Lastly, since you are a great online researcher, here is a link to information about the metabolic syndrome. It is the overarching condition, of which PCOS is the GYN component:

    Don't give up, you are asking all the right questions!

    In Support,
    mel_MIMI responded:
    I have PCOS for years. A lot of doctors know about it , but cannot identify the problem. The only real way is go to a professional your gynecologist. They will do an vaginal ultrasound and see if you have cysts on your ovaries. PCOS is several cysts all over ovaries. Therefore, this is the way to tell. Being overweight can make levels off as well and is recommended that you lose in order to make levels of hormones stabilize. Sometimes they give Metformin.

    Just go to your gyno and get the real truth.
    An_229857 responded:
    Don't stop with your doc telling you you dont have PCOS!!!

    I actually went to the doctor because I use to have extremely thick hair and all of the sudden I was loosing it like crazy. I had never even heard of PCOS before and they sent me to see an Endocronologist who helped diagnose it. It has literitally changed my life knowing what is going on and how to correct it. For me the easiest change was to start taking birth control regularly. It really helps calm down almost every single symptom of PCOS. Losing weight is also a HUGE way to help. It has made a big impact.

    If I was you I would definitely go see a gyno or endo specialist. Or if nothing else just get on the pill. It regulates your periods and controls your hormones which helps with the acne and facial hair. I use to have to use vicodin or naproxen during my periodds because they were so heavy and painful, and after being on the pill consistenly they are now completely normal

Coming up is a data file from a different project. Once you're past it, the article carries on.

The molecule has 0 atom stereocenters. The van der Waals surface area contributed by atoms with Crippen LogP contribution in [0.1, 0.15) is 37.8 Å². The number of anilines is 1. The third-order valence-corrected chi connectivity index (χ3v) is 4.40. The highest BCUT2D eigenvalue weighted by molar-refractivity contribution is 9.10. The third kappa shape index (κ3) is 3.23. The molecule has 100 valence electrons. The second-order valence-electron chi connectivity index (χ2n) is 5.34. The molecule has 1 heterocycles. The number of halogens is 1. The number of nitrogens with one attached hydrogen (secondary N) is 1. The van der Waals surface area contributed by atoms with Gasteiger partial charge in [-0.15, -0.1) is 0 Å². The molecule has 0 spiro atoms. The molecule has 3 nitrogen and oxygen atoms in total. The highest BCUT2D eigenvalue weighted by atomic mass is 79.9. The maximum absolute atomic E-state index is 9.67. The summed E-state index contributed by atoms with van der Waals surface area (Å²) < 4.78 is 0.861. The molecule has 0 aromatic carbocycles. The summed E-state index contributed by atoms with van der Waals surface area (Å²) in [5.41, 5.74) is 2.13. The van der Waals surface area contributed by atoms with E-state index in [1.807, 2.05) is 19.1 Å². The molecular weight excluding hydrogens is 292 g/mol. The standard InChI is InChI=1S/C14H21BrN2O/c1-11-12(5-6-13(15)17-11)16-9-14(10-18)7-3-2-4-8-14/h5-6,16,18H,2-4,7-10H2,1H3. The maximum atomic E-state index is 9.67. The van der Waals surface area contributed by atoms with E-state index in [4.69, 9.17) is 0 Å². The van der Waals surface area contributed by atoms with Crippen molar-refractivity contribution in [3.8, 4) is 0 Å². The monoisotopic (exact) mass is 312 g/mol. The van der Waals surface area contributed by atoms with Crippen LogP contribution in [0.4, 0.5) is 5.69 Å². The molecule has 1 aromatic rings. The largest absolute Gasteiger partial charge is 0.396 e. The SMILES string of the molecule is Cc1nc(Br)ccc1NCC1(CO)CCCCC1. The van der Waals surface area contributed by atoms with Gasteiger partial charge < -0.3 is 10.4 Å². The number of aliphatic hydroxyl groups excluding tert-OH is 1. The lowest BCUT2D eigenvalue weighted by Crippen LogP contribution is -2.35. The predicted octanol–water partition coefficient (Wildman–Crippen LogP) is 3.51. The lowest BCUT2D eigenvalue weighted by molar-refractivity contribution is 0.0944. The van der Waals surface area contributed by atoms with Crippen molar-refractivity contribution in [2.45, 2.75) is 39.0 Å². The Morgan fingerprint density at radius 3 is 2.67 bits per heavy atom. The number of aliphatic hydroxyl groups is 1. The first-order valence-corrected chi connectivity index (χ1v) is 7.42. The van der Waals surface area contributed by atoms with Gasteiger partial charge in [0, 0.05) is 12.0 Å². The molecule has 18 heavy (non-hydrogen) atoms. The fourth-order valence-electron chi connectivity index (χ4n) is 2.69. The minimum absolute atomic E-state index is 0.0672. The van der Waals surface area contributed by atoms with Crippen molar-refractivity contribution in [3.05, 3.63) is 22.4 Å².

Good luck!
    iluvgds4ever responded:
    May I also suggest seeing an Endocrinologist. I too started having issues at the age of 34. High blood pressure, colitis, no periods, high sugars, extra hair growth, etc. For five years, I have been tested non-stop always being told: I was young, don't worry about it (no periods) and that I just needed to lose weight (my highest 276). It wasn't until the suggestion of one of my nursing instructors that I saw an Endocrinologist and was finally diagnosed with Cushing's Disease, last year. It was nice to finally have a doctor believe in me and take the time to order testing and get a diagnosis. You know your body better than anybody, don't ever give up until you get results. Best of luck.
    miamor343 replied to mel_MIMI's response:
    I have suffered from PCOS for over 30 years. It is the cause of all of my health problems to date. The disease has caused damage to my heart and caused numerous problems with fertility, pregnancy and weight loss. The advice that you have been given on this forum is true.

    I also run a PCOS blog and information on my website. . If I can be of any help please let me know. The key is to find a doctor that you trust and who listens to your needs. Then surround yourself with information and be your own advocate. No one can understand you better than you can!

    Best of luck in your healing!
    Sansee1001 responded:
    stay on your meds but seek a second and third opinion if needed. If you feel there is something wrong then listen to your body. There is times that women have painful periods BUT still get checked out please.
    senaitsm responded:
    I wouldn't stop with one doctor. Seems to me the doctor just didn't want to look into it. I'm 23 and diagnosed four months ago, had the problem for the past three years but didn't think much of it. I had the same symptoms, my blood test read PCOS and the physical changes were pretty obvious. I don't have cysts but I have the syndrom.
    CarrieofCanada responded:
    Don't forget to have them check your thyroid. Your symptoms sound a lot like mine were and I have PCOS and an underactive thyroid. The ultra-sound was probably the best tool to see multiple ovarian cysts though. And your hormone levels can fluctuate a lot, not just because of your menstrual cycle but also certain foods.
    I recently started taking maca root to help balance my hormones and help my whole endocrine system. You should google about it. And don't give up, it can sometimes take years too figure it all out.
    pjrperry responded:
    Try an endocrinologist.
    whitefrazier responded:
    I was refered to a fertility specialist who diagnosed me with PCOS. You may want to go to a fertility specialist. Just a though. I do not and cannot have any children due to this condition.
    CorrieAnn67 responded: